The Book of Merman at the St. Luke's Theatre
A Parody of a Parody is Brash and Fun
By: Susan Hall - Nov 12, 2018
The Book of Merman is an engaging musical playing at the St. Luke's Theatre in New York. A parody of a parody, it is fresh from the first moment the two Mormon Elders, who are very young indeed, start knocking on doors in the theater district of New York. It turns out Bette Davis has already slammed the door in their faces. Ethel Merman (Carly Sakolove) welcomes them.
Elder Shumway (Nicolas J. Pollina) turns out to have yearned for a career on the stage from the moment he stood up. His partner, Elder Brathwaite seems to be more interested in pleasing God. And Ethel is just happy to have company.
The arc of the drama is the discovery of just who Elder Shumway, Elder Brathwaite and Ethel are. As the Elders proceed in their conversion presentation, we visit Annie Get Your Gun, Gypsy, Cole Porter and other iconic Merman roles. Sakolove belts her numbers like Merman, loud, exposed, perhaps shrill. Yet incredibly exciting. She cut through orchestras without a microphone. Pretty may not have worked. The glorious stage presence reminds us that when she ordered a ham and cheese sandwich at Sardi's, her host asked her to stop insulting the waiter.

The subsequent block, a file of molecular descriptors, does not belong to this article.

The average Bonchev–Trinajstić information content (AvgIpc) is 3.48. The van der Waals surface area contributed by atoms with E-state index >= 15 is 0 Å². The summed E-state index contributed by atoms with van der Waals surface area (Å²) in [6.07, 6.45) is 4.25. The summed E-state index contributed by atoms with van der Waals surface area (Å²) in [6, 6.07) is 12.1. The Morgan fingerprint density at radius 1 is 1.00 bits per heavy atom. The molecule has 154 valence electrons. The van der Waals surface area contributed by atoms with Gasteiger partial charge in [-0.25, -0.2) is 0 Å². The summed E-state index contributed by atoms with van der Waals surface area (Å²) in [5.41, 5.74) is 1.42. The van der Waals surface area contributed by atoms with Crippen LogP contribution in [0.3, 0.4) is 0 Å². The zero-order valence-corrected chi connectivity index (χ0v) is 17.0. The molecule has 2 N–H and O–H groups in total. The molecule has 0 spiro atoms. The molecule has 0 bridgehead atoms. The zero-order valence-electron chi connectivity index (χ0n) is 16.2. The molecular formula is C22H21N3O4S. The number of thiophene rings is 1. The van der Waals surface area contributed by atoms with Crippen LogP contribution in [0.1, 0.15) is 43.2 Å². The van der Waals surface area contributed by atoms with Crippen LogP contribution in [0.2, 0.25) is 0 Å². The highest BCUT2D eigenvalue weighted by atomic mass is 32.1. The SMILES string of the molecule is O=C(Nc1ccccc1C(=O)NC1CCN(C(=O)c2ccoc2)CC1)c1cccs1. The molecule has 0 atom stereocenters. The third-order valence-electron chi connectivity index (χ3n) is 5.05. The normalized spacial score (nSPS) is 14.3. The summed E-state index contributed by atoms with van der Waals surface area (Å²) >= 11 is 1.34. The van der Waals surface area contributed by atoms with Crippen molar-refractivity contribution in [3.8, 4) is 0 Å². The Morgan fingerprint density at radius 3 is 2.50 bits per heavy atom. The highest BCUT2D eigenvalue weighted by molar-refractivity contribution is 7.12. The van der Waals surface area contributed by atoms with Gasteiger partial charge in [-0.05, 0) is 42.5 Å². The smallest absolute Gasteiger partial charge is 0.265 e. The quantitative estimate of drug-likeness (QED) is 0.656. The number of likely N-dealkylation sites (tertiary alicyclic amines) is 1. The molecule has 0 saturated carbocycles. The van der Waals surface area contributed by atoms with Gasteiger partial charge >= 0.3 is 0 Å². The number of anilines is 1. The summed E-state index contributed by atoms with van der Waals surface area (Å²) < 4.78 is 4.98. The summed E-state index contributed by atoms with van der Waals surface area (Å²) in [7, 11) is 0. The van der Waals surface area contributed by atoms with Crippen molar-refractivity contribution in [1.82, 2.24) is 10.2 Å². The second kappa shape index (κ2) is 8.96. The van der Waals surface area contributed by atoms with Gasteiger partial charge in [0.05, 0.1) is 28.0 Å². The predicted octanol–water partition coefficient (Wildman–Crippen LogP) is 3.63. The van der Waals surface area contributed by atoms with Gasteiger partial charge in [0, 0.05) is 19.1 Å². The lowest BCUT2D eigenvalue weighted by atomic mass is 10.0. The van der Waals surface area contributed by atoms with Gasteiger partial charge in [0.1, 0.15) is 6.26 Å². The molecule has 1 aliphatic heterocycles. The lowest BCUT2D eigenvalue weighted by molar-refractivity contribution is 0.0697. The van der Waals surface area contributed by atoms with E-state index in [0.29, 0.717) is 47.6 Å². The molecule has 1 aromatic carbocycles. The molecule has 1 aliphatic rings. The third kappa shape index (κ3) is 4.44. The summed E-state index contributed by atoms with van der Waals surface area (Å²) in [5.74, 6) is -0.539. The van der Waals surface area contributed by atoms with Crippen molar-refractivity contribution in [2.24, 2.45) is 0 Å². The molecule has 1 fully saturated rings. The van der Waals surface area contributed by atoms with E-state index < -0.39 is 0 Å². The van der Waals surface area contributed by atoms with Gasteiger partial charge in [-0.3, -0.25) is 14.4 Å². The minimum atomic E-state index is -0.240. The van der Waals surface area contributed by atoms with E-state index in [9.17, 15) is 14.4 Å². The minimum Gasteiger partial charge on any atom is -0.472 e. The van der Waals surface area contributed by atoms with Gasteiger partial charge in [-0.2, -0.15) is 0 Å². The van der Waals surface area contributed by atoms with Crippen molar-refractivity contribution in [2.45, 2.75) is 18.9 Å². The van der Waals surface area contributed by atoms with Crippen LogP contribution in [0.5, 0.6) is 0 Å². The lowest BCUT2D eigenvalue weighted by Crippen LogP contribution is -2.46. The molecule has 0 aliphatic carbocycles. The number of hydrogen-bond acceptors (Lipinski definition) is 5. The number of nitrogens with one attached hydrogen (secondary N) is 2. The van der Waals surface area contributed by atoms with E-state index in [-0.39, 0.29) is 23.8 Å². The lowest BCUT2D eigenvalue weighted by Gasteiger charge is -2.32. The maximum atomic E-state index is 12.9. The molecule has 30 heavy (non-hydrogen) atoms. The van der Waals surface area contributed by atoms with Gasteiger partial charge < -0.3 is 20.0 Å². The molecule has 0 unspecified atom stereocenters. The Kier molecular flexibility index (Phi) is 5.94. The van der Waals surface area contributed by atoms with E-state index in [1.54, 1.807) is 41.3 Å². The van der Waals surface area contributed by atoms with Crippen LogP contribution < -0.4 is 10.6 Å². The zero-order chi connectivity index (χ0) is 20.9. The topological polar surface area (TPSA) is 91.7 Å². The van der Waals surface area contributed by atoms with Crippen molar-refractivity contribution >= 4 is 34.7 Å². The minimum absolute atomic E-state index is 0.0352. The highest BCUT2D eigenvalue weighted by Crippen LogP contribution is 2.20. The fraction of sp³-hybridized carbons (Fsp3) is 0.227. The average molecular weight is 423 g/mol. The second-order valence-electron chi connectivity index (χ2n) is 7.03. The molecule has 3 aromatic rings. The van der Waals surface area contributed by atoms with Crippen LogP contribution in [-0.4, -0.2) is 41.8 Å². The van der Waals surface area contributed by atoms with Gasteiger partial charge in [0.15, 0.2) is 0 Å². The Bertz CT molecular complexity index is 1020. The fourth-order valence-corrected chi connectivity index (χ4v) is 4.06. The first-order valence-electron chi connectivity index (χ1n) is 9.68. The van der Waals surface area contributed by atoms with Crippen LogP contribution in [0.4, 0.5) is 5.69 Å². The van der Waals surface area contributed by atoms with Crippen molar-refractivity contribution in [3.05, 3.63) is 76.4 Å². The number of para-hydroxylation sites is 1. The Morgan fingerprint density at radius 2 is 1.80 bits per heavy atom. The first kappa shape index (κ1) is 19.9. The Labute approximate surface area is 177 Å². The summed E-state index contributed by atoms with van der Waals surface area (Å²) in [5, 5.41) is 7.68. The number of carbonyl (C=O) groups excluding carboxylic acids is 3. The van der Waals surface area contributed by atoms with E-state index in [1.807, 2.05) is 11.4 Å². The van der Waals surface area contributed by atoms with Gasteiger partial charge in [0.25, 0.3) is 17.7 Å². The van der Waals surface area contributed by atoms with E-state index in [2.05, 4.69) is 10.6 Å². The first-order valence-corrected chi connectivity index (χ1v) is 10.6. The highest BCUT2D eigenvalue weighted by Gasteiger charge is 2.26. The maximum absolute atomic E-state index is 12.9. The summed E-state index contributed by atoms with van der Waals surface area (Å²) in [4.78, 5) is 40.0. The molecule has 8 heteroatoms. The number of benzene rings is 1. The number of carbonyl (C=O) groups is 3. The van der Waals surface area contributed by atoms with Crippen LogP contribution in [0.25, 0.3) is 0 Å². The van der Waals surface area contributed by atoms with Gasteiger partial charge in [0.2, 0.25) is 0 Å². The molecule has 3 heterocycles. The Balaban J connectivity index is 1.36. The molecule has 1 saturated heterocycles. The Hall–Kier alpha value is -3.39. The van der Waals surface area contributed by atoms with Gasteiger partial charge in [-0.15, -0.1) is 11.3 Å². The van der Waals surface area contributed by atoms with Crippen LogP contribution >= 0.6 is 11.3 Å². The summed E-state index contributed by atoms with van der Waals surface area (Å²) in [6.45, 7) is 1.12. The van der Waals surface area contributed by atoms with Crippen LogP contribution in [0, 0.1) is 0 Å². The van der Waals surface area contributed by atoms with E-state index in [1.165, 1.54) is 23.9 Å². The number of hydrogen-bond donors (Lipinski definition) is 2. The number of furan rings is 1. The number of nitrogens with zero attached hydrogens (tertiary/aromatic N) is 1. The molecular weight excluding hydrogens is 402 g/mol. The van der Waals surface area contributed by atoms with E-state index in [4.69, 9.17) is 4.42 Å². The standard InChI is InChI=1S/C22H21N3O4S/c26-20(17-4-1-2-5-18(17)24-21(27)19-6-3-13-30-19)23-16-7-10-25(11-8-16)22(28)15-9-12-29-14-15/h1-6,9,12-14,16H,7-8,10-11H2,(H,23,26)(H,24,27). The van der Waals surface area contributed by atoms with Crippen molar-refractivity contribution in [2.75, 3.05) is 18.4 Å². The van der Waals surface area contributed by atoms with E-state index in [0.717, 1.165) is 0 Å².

Josh Iacovelli has created a set in which the Elders move through the neighborhood and also inhabit Merman's apartment, which is revealed behind a curtain. A Christmas tree is kept up all year long to bring cheer to Merman and whoever comes to her home.
Leo Schwartz and D.C. Cathro have put together this bubbling confection, inspired by other Mormons on Broadway, yet very much its own piece. Pablo Borges' costumes make the Elders look almost dignified in sleek black and white. Ethel glistens in blue sequins and is also draped in a seductive black house gown.
Accompaniment by keyboard and percussion hit just the right note, especially when the percussion announced those firm Mormon knocks. The audience laughed often and enjoyed this delicious truffle.